Written by Stephen
This article first appeared in the Pittsburgh Technology Council PGH Tech Fuse.
The two key Pillars of the Toyota Production System are defined as "Continuous Improvement" and "Respect." Over the years, tools, techniques and principles have been shaped, documented and attempted to be implemented to bring about Continuous Improvement to deliver previously unattainable performance outcomes.
Our workplace environment is so much more than the systems we have in place. The fuel we apply to these systems is what makes them function to the best of their ability or not. If you put the wrong fuel type into an engine - the engine will fail. Does this mean the engine doesn't work? Of course not. Yet, so many organizations approach Lean implementation this way.
So what about "respect?" How does this feature in a systematic implementation of a methodology such as Lean?
Lean is a humanistic approach. That must position respect front and centre, surely? This means we need to work with more than just behavious. Behaviors are the outcome of thinking. Thinking is what creates motivation (values + beliefs) - our motivation determines what we do and don't do - and to close the loop - our selected behaviors ultimately determine our results.
When implementing Lean systems they can transform our environment. This can support us in our day-to-day decision making (by stimulating our thinking differently) and action taking (behaviors) and therefore guide us to success (results). But even the implementation of the well-documented Lean system elements just isn't enough. They don't guarantee respect - the fuel that really makes it work.
In one of our clients - following an intensive Lean training program - they embarked upon trying to systematically implement what they had learned about through training. Policy deployment (Hoshin Kanri, if you prefer) was an obvious place to start as there was a need to set direction, align and engage their people in taking them towards their vision. From this, we supported a sequence of structured conversations and interactions which aimed to create engagement across the entire organization. The aim here was to create higher levels of engagement than what they'd previously achieved before Lean.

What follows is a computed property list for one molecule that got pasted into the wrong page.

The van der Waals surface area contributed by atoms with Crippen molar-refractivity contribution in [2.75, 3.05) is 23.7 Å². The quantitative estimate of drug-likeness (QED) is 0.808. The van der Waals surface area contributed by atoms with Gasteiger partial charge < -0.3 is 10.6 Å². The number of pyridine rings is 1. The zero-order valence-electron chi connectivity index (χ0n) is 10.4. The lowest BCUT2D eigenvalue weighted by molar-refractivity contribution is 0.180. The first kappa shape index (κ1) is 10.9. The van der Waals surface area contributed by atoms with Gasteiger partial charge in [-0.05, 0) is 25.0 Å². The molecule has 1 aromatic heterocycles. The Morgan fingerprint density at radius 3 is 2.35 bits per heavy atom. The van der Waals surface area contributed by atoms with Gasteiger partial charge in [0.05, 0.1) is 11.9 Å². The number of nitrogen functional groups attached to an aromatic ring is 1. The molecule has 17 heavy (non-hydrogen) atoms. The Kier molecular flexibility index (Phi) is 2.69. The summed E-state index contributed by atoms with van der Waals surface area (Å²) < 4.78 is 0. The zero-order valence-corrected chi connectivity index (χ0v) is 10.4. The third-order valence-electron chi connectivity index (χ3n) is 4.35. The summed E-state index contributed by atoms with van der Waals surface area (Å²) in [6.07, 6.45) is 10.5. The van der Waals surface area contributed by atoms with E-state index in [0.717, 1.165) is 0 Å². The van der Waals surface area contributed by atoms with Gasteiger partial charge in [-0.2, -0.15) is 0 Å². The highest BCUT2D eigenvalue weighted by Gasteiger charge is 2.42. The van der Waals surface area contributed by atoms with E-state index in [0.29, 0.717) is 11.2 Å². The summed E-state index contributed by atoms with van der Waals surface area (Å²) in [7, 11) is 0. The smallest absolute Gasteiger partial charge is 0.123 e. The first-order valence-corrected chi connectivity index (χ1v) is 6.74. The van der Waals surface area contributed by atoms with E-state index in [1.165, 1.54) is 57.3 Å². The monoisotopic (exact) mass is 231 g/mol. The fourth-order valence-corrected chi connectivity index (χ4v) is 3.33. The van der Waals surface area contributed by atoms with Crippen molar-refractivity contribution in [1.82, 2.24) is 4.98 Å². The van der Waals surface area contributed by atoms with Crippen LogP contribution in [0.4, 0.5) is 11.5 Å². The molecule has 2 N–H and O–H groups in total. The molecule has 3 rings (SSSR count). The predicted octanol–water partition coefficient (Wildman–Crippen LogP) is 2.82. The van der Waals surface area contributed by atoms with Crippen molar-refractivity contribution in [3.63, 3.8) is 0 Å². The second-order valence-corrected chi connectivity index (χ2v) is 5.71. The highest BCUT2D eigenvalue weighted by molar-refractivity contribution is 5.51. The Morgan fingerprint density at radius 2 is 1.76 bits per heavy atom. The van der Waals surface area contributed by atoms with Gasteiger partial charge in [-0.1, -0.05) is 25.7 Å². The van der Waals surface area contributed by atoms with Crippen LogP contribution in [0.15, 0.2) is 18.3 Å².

The next component of the system was to establish Visual Management Centers (VMC) so that teams could inform themselves of their winning/losing status which enabled them to take the right decisions to ensure they continued to play their part on contribution to organizational success.
Of course as the workplace became more visual, problems became apparent and priorities became clear - this increased the need for an established way to respond, which led to a structured problem solving approach being developed. Some of the environmental building-blocks were starting to go in place for Lean. From this - the priority areas for standardization, workplace organization and other elements became apparent. But still, this wasn't enough. Despite the logic of the system - this alone didn't guarantee the required uptake to make it a success. The engine was assembled, if you like, but all cylinders weren't firing yet.
As the activity rolled-out through the organizational layers, not only did it become more challenging as they got further away from the point of (vision) origin, but the number of people to engage in the activity dramatically increased as they got closer to the teams who execute the value added work - as defined in the eyes of the customer. Resistance increasingly became an obstacle. While some leaders met this challenge, some struggled to overcome it. Some leaders were working with these newly implemented elements, but were doing so in a way that was "controlling" rather than in a way that creates heightened engagement, for example. Others were resisting completely.
To counteract this - the next element, and the client now argues - the most important element of the system has been to provide coaching for leaders. This is the capability to help individuals discover their own way, through their own experience of their environment, to put the right fuel into the engine to make it work. This means helping individuals to work with and develop their own beliefs and values (thinking) and find a way of satisfying or expanding these - yet, ensuring there is minimal/no conflict in what is required of them to make Lean work. By engaging leaders and being prepared to respectfully understand and work with their thinking, we could help them to try something different (new behaviors) which ultimately are aligned to collective improved performance (results).
Notice how the coaching element approach ensures respect?
If the approach was one of not being prepared to understand and work with the individuals in the clients' organization, this human potential opportunity would have been missed.